ACT in Action Issue 17

student living off a grant at 45.” But with the help of her female cohorts she, too, finds a way forward – now all she wants is to find a man – or woman – to make her happy. Corrina Clark, who has most recently been more involved in Garrick productions, was perfect for this role. She moved beautifully on stage, was assured in her delivery and confident in her stage presence. A lovely, colourful, exuberant performance. This play is unashamedly BY a woman, ABOUT women and FOR women, so it is not surprising that the only male role is small and without much depth. Andy Bell played the part well (this role being played part of the week by David Anthony Cross), and certainly made the most of his big moment at the end of the play when the ladies get their own back on this Little Hitler. We certainly got to see a lot more of him than expected!

Despite the future of the baths being in doubt, the play ends on a high note with Bill running off to hide, Dawn brandishing her new ‘souvenir’ and everyone having a jolly good time to the strains of Shania Twain’s “Man, I Feel Like a Woman” This is a forgotten play, very much of its time, and I can appreciate why it is seldom performed by amateurs. Nell Dunn’s script is dated – though in these days of cutbacks and austerity perhaps it is right back on trend. But its greatest strength is in the gradual unpeeling of the facades of each of these women, all of whom are unhappy with their lot, but for whom the camaraderie and friendships they find at the baths gives them a chance to see beyond their tiny world, and to consider what MIGHT have been – and indeed what still may be. in front of the assembled company and his new bride. The newlyweds finally retire, only for their marital bed to collapse as the result of a practical joke played by Arthur’s boorish boss, Joe Thompson. Violet laughs at the situation, but Arthur imagines she is laughing at him and then is not able to consummate their marriage. Unable to obtain a home of their own, Violet and Arthur continue living in the crowded Fitton house with Arthur’s parents and adult brother, Geoffrey. The thin walls and lack of privacy exacerbate Arthur’s discomfort. As days pass into weeks, the marriage remains unconsummated, and the strain between the couple steadily worsens. Eventually, Violet confides in her mother, resulting in Violet’s parents visit Arthur’s parents to tell them. Lucy Fitton reminisces to the Pipers how Ezra took Billy, his close male friend since childhood, along on their honeymoon and spent more of his time with Billy than with her. Violet is urged by her Mother to confide in her Uncle Fred, a physiotherapist and rabbit breeder. His homespun analogy to breeding rabbits indicates that Arthur’s problem would likely be resolved if she andArthur lived in their own home instead of inArthur’s father’s house. Arthur and Violet’s problem soon becomes an open secret, and flashpoints inevitably occur between Arthur and his sleazy employer, Joe Thompson, and between Arthur and Violet, with surprising consequences. The play resonates with good old Lancashire comedy, familial confrontation, poignancy, and pathos. Playing the plain-spoken and artless Ezra Fitton, gasworks labourer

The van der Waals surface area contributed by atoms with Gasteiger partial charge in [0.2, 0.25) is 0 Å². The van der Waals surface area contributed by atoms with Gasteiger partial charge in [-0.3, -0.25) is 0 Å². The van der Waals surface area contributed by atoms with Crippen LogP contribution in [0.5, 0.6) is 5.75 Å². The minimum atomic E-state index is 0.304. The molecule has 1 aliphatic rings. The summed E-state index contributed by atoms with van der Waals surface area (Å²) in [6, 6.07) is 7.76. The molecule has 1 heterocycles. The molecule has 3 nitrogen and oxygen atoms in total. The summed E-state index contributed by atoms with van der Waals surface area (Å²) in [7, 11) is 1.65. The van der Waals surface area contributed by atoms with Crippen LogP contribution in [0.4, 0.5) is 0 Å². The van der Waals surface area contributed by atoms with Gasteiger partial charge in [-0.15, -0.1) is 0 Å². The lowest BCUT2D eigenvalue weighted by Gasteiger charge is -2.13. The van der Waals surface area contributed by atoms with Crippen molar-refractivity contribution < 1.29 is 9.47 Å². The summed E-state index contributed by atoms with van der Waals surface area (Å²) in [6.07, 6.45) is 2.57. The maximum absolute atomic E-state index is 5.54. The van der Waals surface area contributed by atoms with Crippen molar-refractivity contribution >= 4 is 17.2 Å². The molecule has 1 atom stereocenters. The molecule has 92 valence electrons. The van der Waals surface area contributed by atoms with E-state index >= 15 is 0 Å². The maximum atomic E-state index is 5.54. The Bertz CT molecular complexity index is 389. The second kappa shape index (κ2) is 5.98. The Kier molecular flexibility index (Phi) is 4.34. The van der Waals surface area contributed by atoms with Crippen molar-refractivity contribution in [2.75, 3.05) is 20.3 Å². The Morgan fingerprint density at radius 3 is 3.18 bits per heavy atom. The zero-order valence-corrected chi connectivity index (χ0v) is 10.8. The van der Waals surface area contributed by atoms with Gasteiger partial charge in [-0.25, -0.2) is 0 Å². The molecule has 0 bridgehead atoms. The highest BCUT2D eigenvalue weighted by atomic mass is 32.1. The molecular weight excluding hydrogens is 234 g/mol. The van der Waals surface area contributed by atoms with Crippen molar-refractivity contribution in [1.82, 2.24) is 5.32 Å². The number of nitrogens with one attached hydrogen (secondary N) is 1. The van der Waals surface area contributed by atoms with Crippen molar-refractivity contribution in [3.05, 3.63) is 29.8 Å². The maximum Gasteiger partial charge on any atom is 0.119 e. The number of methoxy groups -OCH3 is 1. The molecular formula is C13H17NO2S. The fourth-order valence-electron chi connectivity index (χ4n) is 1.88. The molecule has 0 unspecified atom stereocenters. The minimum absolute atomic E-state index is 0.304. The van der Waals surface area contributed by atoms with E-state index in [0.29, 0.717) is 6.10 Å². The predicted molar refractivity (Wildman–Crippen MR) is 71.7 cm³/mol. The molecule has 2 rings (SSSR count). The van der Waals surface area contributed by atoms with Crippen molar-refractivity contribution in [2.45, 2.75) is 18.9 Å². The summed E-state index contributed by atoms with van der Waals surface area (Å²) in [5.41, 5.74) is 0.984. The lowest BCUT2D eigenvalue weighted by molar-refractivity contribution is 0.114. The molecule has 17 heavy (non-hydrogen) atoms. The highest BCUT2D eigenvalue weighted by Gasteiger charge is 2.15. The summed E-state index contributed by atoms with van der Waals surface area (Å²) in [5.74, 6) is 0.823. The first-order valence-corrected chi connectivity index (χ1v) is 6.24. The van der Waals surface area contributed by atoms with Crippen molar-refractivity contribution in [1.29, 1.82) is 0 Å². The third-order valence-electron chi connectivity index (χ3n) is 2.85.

ALL IN GOOD TIME by Bill Naughton directed by John Cummings Burnley Garrick

Born into relative poverty in County Mayo, Bill Naughton moved to Bolton in 1914 as a child. There he attended Saint Peter and Paul’s School, and worked as a weaver, coal-bagger and lorry-driver before he started writing. Although best remembered for his play, ‘Alfie’, mostly because of the British film starringMichael Caine in the eponymous role, Naughton was a prolific writer of plays, novels, short stories and children’s books. His preferred environment was the working-class society, which is reflected in much of his written work. In addition to ‘Alfie’, at least two of his other plays have been made into feature films. These are ‘Spring and Port Wine’, which had James Mason starring, and ‘All in Good Time’, filmed as ‘The Family Way’, which starred John Mills, his daughter Hayley and Hywel Bennett. The play opens with the wedding night celebrations of young Violet Piper to cinema projectionist, Arthur Fitton. A rowdy reception is held in the home of the groom’s parents in the town of Bolton. Arthur’s father, Ezra, leads the entertainment with dancing and drunken singing with party guests in the living room. Arthur clashes with Ezra, a lifelong gasworks labourer, who doesn’t understand his son’s enjoyment of reading and classical music. After a strained evening, where Ezra goads Arthur into an arm-wrestling match, he defeats and embarrasses him

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